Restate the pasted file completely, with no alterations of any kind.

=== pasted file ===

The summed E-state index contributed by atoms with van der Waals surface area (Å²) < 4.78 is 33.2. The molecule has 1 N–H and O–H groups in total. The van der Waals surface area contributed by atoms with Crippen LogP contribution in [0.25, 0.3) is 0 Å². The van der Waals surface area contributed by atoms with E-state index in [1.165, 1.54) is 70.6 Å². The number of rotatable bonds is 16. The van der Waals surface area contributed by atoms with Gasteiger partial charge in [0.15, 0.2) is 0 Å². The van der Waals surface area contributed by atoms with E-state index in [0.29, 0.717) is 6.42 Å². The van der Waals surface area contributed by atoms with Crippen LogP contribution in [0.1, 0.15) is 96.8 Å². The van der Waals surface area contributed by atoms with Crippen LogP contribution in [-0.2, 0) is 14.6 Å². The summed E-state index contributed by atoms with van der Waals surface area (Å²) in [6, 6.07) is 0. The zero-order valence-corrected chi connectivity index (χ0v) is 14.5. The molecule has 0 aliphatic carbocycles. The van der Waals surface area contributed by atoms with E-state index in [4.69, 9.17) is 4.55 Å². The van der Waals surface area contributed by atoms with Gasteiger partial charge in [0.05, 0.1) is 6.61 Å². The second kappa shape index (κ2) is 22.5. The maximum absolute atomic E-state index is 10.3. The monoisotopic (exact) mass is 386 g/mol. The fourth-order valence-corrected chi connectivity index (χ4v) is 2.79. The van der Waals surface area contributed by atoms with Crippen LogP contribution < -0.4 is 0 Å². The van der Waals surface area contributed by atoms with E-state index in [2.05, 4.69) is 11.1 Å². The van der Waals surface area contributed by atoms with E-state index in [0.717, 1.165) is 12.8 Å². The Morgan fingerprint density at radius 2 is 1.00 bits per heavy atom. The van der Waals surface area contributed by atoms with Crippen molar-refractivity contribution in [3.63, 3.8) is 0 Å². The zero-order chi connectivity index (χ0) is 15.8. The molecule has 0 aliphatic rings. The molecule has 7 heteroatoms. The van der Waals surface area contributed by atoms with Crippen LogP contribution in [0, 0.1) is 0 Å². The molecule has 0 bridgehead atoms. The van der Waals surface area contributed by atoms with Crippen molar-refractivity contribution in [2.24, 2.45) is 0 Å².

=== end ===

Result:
The summed E-state index contributed by atoms with van der Waals surface area (Å²) < 4.78 is 33.2. The molecule has 1 N–H and O–H groups in total. The van der Waals surface area contributed by atoms with Crippen LogP contribution in [0.25, 0.3) is 0 Å². The van der Waals surface area contributed by atoms with E-state index in [1.165, 1.54) is 70.6 Å². The number of rotatable bonds is 16. The van der Waals surface area contributed by atoms with Gasteiger partial charge in [0.15, 0.2) is 0 Å². The van der Waals surface area contributed by atoms with E-state index in [0.29, 0.717) is 6.42 Å². The van der Waals surface area contributed by atoms with Crippen LogP contribution in [0.1, 0.15) is 96.8 Å². The van der Waals surface area contributed by atoms with Crippen LogP contribution in [-0.2, 0) is 14.6 Å². The summed E-state index contributed by atoms with van der Waals surface area (Å²) in [6, 6.07) is 0. The zero-order valence-corrected chi connectivity index (χ0v) is 14.5. The molecule has 0 aliphatic carbocycles. The van der Waals surface area contributed by atoms with E-state index in [4.69, 9.17) is 4.55 Å². The van der Waals surface area contributed by atoms with Gasteiger partial charge in [0.05, 0.1) is 6.61 Å². The second kappa shape index (κ2) is 22.5. The maximum absolute atomic E-state index is 10.3. The monoisotopic (exact) mass is 386 g/mol. The fourth-order valence-corrected chi connectivity index (χ4v) is 2.79. The van der Waals surface area contributed by atoms with Crippen LogP contribution < -0.4 is 0 Å². The van der Waals surface area contributed by atoms with E-state index in [2.05, 4.69) is 11.1 Å². The van der Waals surface area contributed by atoms with E-state index in [0.717, 1.165) is 12.8 Å². The Morgan fingerprint density at radius 2 is 1.00 bits per heavy atom. The van der Waals surface area contributed by atoms with Crippen molar-refractivity contribution in [3.63, 3.8) is 0 Å². The zero-order chi connectivity index (χ0) is 15.8. The molecule has 0 aliphatic rings. The molecule has 7 heteroatoms. The van der Waals surface area contributed by atoms with Crippen LogP contribution in [0, 0.1) is 0 Å². The molecule has 0 bridgehead atoms. The van der Waals surface area contributed by atoms with Crippen molar-refractivity contribution in [2.24, 2.45) is 0 Å².